Cookies on this website
We use cookies to ensure that we give you the best experience on our website. If you click 'Continue' we'll assume that you are happy to receive all cookies and you won't see this message again. Click 'Find out more' for information on how to change your cookie settings.

<jats:sec id="abs1-1"><jats:title>Background</jats:title><jats:p>Young people (aged 16–24 years) with long-term health conditions tend to disengage from health services, resulting in poor health outcomes. They are prolific users of digital communications. Innovative UK NHS clinicians use digital communication with these young people. The NHS plans to use digital communication with patients more widely.</jats:p></jats:sec><jats:sec id="abs1-2"><jats:title>Objectives</jats:title><jats:p>To explore how health-care engagement can be improved using digital clinical communication (DCC); understand effects, impacts, costs and necessary safeguards; and provide critical analysis of its use, monitoring and evaluation.</jats:p></jats:sec><jats:sec id="abs1-3"><jats:title>Design</jats:title><jats:p>Observational mixed-methods case studies; systematic scoping literature reviews; assessment of patient-reported outcome measures (PROMs); public and patient involvement; and consensus development through focus groups.</jats:p></jats:sec><jats:sec id="abs1-4"><jats:title>Setting</jats:title><jats:p>Twenty NHS specialist clinical teams from across England and Wales, providing care for 13 different long-term physical or mental health conditions.</jats:p></jats:sec><jats:sec id="abs1-5"><jats:title>Participants</jats:title><jats:p>One hundred and sixty-five young people aged 16–24 years living with a long-term health condition; 13 parents; 173 clinical team members; and 16 information governance specialists.</jats:p></jats:sec><jats:sec id="abs1-6"><jats:title>Interventions</jats:title><jats:p>Clinical teams and young people variously used mobile phone calls, text messages, e-mail and voice over internet protocol.</jats:p></jats:sec><jats:sec id="abs1-7"><jats:title>Main outcome measures</jats:title><jats:p>Empirical work – thematic and ethical analysis of qualitative data; annual direct costs; did not attend, accident and emergency attendance and hospital admission rates plus clinic-specific clinical outcomes. Scoping reviews–patient, health professional and service delivery outcomes and technical problems. PROMs: scale validity, relevance and credibility.</jats:p></jats:sec><jats:sec id="abs1-8"><jats:title>Data sources</jats:title><jats:p>Observation, interview, structured survey, routinely collected data, focus groups and peer-reviewed publications.</jats:p></jats:sec><jats:sec id="abs1-9"><jats:title>Results</jats:title><jats:p>Digital communication enables access for young people to the right clinician when it makes a difference for managing their health condition. This is valued as additional to traditional clinic appointments. This access challenges the nature and boundaries of therapeutic relationships, but can improve them, increase patient empowerment and enhance activation. Risks include increased dependence on clinicians, inadvertent disclosure of confidential information and communication failures, but clinicians and young people mitigate these risks. Workload increases and the main cost is staff time. Clinical teams had not evaluated the impact of their intervention and analysis of routinely collected data did not identify any impact. There are no currently used generic outcome measures, but the Patient Activation Measure and the Physicians’ Humanistic Behaviours Questionnaire are promising. Scoping reviews suggest DCC is acceptable to young people, but with no clear evidence of benefit except for mental health.</jats:p></jats:sec><jats:sec id="abs1-10"><jats:title>Limitations</jats:title><jats:p>Qualitative data were mostly from clinician enthusiasts. No interviews were achieved with young people who do not attend clinics. Clinicians struggled to estimate workload. Only eight full sets of routine data were available.</jats:p></jats:sec><jats:sec id="abs1-11"><jats:title>Conclusions</jats:title><jats:p>Timely DCC is perceived as making a difference to health care and health outcomes for young people with long-term conditions, but this is not supported by evidence that measures health outcomes. Such communication is challenging and costly to provide, but valued by young people.</jats:p></jats:sec><jats:sec id="abs1-12"><jats:title>Future work</jats:title><jats:p>Future development should distinguish digital communication replacing traditional clinic appointments and additional timely communication. Evaluation is needed that uses relevant generic outcomes.</jats:p></jats:sec><jats:sec id="abs1-13"><jats:title>Study registration</jats:title><jats:p>Two of the reviews in this study are registered as PROSPERO CRD42016035467 and CRD42016038792.</jats:p></jats:sec><jats:sec id="abs1-14"><jats:title>Funding</jats:title><jats:p>The National Institute for Health Research Health Services and Delivery Research programme.</jats:p></jats:sec>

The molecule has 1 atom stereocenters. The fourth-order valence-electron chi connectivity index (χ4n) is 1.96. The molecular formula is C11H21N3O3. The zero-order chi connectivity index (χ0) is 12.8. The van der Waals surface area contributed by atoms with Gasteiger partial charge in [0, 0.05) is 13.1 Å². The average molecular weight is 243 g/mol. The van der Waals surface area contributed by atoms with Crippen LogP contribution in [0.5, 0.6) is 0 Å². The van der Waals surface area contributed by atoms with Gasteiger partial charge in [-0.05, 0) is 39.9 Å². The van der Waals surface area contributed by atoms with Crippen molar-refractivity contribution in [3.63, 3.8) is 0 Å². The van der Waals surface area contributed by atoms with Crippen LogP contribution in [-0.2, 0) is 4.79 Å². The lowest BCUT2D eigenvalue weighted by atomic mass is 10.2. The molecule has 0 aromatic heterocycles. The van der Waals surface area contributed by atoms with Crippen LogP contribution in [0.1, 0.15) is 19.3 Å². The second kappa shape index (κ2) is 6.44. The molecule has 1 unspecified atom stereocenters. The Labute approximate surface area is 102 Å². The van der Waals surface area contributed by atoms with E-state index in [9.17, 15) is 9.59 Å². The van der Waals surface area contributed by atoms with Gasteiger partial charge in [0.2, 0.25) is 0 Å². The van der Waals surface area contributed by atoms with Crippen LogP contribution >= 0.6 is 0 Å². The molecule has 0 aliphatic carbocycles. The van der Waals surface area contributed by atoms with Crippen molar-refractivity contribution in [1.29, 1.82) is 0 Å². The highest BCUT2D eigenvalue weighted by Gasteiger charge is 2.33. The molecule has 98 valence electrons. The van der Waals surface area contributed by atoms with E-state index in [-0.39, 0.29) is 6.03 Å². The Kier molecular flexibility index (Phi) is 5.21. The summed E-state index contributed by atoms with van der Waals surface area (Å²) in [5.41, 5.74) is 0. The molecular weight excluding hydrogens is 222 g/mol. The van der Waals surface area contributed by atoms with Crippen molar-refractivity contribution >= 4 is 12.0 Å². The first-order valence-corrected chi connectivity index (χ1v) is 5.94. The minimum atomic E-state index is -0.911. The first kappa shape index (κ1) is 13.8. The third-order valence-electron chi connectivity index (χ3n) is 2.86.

Original publication

DOI

10.3310/hsdr06090

Type

Journal article

Journal

Health Services and Delivery Research

Publisher

National Institute for Health Research

Publication Date

02/2018

Volume

6

Pages

1 - 270